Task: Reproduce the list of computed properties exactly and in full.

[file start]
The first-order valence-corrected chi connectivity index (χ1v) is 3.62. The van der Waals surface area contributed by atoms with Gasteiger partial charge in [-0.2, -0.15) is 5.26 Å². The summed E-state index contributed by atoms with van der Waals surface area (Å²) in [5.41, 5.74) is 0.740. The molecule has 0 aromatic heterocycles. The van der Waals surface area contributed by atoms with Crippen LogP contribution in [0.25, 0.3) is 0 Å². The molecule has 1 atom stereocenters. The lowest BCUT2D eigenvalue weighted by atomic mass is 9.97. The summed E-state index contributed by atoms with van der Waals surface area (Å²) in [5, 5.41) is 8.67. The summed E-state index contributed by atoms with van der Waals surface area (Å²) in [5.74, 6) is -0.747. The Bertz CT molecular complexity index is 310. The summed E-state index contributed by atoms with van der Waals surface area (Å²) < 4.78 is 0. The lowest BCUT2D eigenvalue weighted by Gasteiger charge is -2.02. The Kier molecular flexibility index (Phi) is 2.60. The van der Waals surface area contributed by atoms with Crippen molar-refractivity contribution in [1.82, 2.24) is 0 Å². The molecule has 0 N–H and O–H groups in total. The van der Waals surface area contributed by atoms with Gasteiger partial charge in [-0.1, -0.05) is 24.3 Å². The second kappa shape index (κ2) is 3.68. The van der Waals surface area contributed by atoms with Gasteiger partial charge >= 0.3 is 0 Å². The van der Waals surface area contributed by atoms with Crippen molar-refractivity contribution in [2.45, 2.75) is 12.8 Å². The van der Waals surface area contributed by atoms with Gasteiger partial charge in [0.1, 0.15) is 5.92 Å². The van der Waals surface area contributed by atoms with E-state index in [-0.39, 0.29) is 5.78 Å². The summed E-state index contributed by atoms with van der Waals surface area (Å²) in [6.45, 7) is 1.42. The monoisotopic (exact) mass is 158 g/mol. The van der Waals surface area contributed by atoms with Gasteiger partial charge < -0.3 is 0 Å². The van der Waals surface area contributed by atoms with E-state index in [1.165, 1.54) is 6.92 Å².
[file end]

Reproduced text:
The first-order valence-corrected chi connectivity index (χ1v) is 3.62. The van der Waals surface area contributed by atoms with Gasteiger partial charge in [-0.2, -0.15) is 5.26 Å². The summed E-state index contributed by atoms with van der Waals surface area (Å²) in [5.41, 5.74) is 0.740. The molecule has 0 aromatic heterocycles. The van der Waals surface area contributed by atoms with Crippen LogP contribution in [0.25, 0.3) is 0 Å². The molecule has 1 atom stereocenters. The lowest BCUT2D eigenvalue weighted by atomic mass is 9.97. The summed E-state index contributed by atoms with van der Waals surface area (Å²) in [5, 5.41) is 8.67. The summed E-state index contributed by atoms with van der Waals surface area (Å²) in [5.74, 6) is -0.747. The Bertz CT molecular complexity index is 310. The summed E-state index contributed by atoms with van der Waals surface area (Å²) < 4.78 is 0. The lowest BCUT2D eigenvalue weighted by Gasteiger charge is -2.02. The Kier molecular flexibility index (Phi) is 2.60. The van der Waals surface area contributed by atoms with Crippen molar-refractivity contribution in [1.82, 2.24) is 0 Å². The molecule has 0 N–H and O–H groups in total. The van der Waals surface area contributed by atoms with Gasteiger partial charge in [-0.1, -0.05) is 24.3 Å². The second kappa shape index (κ2) is 3.68. The van der Waals surface area contributed by atoms with Gasteiger partial charge >= 0.3 is 0 Å². The van der Waals surface area contributed by atoms with Crippen molar-refractivity contribution in [2.45, 2.75) is 12.8 Å². The van der Waals surface area contributed by atoms with Gasteiger partial charge in [0.1, 0.15) is 5.92 Å². The van der Waals surface area contributed by atoms with E-state index in [-0.39, 0.29) is 5.78 Å². The summed E-state index contributed by atoms with van der Waals surface area (Å²) in [6.45, 7) is 1.42. The monoisotopic (exact) mass is 158 g/mol. The van der Waals surface area contributed by atoms with Gasteiger partial charge < -0.3 is 0 Å². The van der Waals surface area contributed by atoms with E-state index in [1.165, 1.54) is 6.92 Å².